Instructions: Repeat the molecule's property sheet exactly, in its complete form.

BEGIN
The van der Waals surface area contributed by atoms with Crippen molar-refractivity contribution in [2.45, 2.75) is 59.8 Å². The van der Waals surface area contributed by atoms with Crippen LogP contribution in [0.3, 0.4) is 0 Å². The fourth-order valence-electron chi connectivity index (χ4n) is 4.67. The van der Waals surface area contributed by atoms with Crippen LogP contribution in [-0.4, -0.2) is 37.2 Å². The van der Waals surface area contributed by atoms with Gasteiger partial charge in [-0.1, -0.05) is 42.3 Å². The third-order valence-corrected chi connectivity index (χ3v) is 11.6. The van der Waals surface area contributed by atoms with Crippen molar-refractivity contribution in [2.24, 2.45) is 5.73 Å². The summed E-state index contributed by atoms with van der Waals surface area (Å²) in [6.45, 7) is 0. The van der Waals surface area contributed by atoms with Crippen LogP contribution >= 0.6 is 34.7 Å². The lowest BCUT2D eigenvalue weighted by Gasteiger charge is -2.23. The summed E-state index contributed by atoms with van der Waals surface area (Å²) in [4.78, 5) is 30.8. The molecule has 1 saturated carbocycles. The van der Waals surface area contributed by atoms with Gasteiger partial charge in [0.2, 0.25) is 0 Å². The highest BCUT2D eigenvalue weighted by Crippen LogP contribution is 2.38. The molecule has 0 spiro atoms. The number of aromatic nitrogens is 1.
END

The van der Waals surface area contributed by atoms with Crippen molar-refractivity contribution in [2.45, 2.75) is 59.8 Å². The van der Waals surface area contributed by atoms with Crippen LogP contribution in [0.3, 0.4) is 0 Å². The fourth-order valence-electron chi connectivity index (χ4n) is 4.67. The van der Waals surface area contributed by atoms with Crippen LogP contribution in [-0.4, -0.2) is 37.2 Å². The van der Waals surface area contributed by atoms with Gasteiger partial charge in [-0.1, -0.05) is 42.3 Å². The third-order valence-corrected chi connectivity index (χ3v) is 11.6. The van der Waals surface area contributed by atoms with Crippen molar-refractivity contribution in [2.24, 2.45) is 5.73 Å². The summed E-state index contributed by atoms with van der Waals surface area (Å²) in [6.45, 7) is 0. The van der Waals surface area contributed by atoms with Crippen LogP contribution >= 0.6 is 34.7 Å². The lowest BCUT2D eigenvalue weighted by Gasteiger charge is -2.23. The summed E-state index contributed by atoms with van der Waals surface area (Å²) in [4.78, 5) is 30.8. The molecule has 1 saturated carbocycles. The van der Waals surface area contributed by atoms with Gasteiger partial charge in [0.2, 0.25) is 0 Å². The highest BCUT2D eigenvalue weighted by Crippen LogP contribution is 2.38. The molecule has 0 spiro atoms. The number of aromatic nitrogens is 1.